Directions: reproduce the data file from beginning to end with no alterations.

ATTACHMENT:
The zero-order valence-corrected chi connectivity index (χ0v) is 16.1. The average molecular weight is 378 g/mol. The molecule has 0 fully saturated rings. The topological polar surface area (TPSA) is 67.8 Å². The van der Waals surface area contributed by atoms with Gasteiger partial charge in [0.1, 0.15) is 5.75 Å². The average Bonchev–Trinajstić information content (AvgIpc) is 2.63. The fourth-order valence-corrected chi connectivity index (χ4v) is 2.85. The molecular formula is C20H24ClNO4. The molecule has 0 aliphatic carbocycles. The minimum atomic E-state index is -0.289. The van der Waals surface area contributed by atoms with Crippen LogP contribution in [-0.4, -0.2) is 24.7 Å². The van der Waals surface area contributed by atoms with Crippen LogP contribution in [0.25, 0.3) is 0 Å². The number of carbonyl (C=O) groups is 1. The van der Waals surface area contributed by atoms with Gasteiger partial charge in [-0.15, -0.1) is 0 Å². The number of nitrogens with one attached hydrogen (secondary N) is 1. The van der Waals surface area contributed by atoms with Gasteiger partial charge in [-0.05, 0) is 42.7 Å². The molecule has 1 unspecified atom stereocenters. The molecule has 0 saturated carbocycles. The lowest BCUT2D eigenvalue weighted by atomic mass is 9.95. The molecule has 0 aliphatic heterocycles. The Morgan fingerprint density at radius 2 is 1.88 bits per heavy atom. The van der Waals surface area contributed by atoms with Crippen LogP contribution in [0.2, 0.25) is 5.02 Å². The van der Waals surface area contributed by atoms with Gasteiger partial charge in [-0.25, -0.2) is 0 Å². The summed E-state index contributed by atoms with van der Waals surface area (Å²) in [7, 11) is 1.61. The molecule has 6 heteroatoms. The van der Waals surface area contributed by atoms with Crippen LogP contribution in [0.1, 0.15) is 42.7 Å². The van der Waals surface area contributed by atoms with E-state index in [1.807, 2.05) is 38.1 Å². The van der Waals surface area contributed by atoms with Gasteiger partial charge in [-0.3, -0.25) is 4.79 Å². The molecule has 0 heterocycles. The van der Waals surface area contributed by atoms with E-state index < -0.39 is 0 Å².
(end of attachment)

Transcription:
The zero-order valence-corrected chi connectivity index (χ0v) is 16.1. The average molecular weight is 378 g/mol. The molecule has 0 fully saturated rings. The topological polar surface area (TPSA) is 67.8 Å². The van der Waals surface area contributed by atoms with Gasteiger partial charge in [0.1, 0.15) is 5.75 Å². The average Bonchev–Trinajstić information content (AvgIpc) is 2.63. The fourth-order valence-corrected chi connectivity index (χ4v) is 2.85. The molecular formula is C20H24ClNO4. The molecule has 0 aliphatic carbocycles. The minimum atomic E-state index is -0.289. The van der Waals surface area contributed by atoms with Crippen LogP contribution in [-0.4, -0.2) is 24.7 Å². The van der Waals surface area contributed by atoms with Crippen LogP contribution in [0.25, 0.3) is 0 Å². The number of carbonyl (C=O) groups is 1. The van der Waals surface area contributed by atoms with Gasteiger partial charge in [-0.15, -0.1) is 0 Å². The number of nitrogens with one attached hydrogen (secondary N) is 1. The van der Waals surface area contributed by atoms with Gasteiger partial charge in [-0.05, 0) is 42.7 Å². The molecule has 1 unspecified atom stereocenters. The molecule has 0 saturated carbocycles. The lowest BCUT2D eigenvalue weighted by atomic mass is 9.95. The molecule has 0 aliphatic heterocycles. The Morgan fingerprint density at radius 2 is 1.88 bits per heavy atom. The van der Waals surface area contributed by atoms with Crippen LogP contribution in [0.2, 0.25) is 5.02 Å². The van der Waals surface area contributed by atoms with Gasteiger partial charge in [-0.25, -0.2) is 0 Å². The summed E-state index contributed by atoms with van der Waals surface area (Å²) in [7, 11) is 1.61. The molecule has 6 heteroatoms. The van der Waals surface area contributed by atoms with Crippen LogP contribution in [0.1, 0.15) is 42.7 Å². The van der Waals surface area contributed by atoms with E-state index in [1.807, 2.05) is 38.1 Å². The van der Waals surface area contributed by atoms with Gasteiger partial charge in [-0.3, -0.25) is 4.79 Å². The molecule has 0 heterocycles. The van der Waals surface area contributed by atoms with E-state index < -0.39 is 0 Å².